• pascaljappy says:

      Thanks for the interesting (as usual ๐Ÿ™‚ ) comment, Jean Pierre.

      I think that, in wine circles as in audio circles, the ability to use a common descriptive language and share notes is part of the fun of the hobby. Knowing the lingo doesn’t make you an expert taster, nor do you need to know it to be one. But learning it helps you structure what is otherwise a chaotic appreciation process. We don’t need that in photography either, although it would probably be interesting.

      I’m just trying to get people who really want to learn photography to trust their guts, through guided education of their intuition. Collecting what we like and comparing it to what we produce, in the light of (proper) “rules of the art” is only one way to do things. Possibly not the fastest way, but one that leads to a very personal style and approach. Standardized methods don’t appeal to me.

      Amateurs can make incredible photographs. Most have an “educated eye” (another term for the process I’m describing) and haven’t been battered into submission by the silly “rules to follow” found in forums and some blogs. What a process of deliberate pratcice does is merely to increase the percentage of good shots we make. Some people stumble upon a great shot, never to be able to create a second. Some are repeat “offenders” and every shot is aggravatingly excellent ๐Ÿ˜‰ Most of us are somewhere in the middle and need some practise to move towards more frequent success ๐Ÿ™‚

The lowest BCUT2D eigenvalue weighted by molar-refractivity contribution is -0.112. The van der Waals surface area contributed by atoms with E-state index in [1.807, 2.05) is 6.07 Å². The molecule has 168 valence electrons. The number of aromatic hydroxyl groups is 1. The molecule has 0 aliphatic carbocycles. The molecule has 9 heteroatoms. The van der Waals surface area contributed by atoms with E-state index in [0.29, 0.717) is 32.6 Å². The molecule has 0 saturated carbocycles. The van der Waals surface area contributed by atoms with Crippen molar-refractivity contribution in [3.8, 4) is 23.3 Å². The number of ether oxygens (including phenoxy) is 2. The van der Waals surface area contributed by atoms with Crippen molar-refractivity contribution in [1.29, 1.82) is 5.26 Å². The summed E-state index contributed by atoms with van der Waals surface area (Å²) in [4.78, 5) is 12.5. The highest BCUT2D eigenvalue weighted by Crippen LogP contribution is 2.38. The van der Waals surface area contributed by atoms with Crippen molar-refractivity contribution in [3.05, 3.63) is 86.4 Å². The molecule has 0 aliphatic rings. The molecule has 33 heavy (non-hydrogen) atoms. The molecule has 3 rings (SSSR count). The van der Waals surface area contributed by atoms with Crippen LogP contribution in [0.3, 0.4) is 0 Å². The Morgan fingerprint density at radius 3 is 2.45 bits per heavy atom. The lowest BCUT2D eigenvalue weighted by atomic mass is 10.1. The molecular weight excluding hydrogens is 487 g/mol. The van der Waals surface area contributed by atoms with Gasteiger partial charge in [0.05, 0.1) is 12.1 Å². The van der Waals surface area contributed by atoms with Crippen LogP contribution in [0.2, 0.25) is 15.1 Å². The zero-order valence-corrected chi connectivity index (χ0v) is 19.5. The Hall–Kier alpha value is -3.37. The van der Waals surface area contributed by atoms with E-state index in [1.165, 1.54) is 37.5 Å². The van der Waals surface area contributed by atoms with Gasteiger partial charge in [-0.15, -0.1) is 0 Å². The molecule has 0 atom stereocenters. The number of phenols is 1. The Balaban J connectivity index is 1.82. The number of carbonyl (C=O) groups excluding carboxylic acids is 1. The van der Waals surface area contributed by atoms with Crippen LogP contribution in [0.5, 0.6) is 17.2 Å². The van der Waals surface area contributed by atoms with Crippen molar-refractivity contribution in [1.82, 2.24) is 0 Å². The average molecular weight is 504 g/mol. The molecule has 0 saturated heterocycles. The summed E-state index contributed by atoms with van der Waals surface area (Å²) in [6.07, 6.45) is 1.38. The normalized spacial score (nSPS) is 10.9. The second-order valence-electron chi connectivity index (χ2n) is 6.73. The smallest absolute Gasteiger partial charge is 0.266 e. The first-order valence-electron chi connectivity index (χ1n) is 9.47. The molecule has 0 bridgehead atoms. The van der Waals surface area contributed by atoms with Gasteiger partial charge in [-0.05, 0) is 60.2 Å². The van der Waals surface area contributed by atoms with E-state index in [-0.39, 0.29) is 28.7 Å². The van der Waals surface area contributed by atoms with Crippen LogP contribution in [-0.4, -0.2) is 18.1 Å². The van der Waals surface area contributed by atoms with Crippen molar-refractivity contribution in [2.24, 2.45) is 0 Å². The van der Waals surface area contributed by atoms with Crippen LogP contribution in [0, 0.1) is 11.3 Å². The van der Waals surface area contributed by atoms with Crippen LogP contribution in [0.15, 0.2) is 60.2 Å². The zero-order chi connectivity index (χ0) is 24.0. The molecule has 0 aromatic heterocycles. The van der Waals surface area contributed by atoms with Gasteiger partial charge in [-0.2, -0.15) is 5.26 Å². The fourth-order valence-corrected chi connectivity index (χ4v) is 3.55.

• jean pierre (pete) guaron says:

        One of my protรฉgรฉes has quit a few – scattered around WA. I’ve started working through them, but had to stop – my iMAC is in for repairs (only 14 months old, and the drive is starting to fail – but I’m taking advantage of the opportunity to jump the RAM to 64GB, so it should be a lot faster when it comes back). When I saw the last lot of her photos, I thought some of them are really great – with your affection for this side of the world, I think you’ll agree – ad some of them certainly tell a story! Right now, she’s hiking & snorkelling around Cocos & Christmas Islands – I’ll be fascinated to see what she brings back!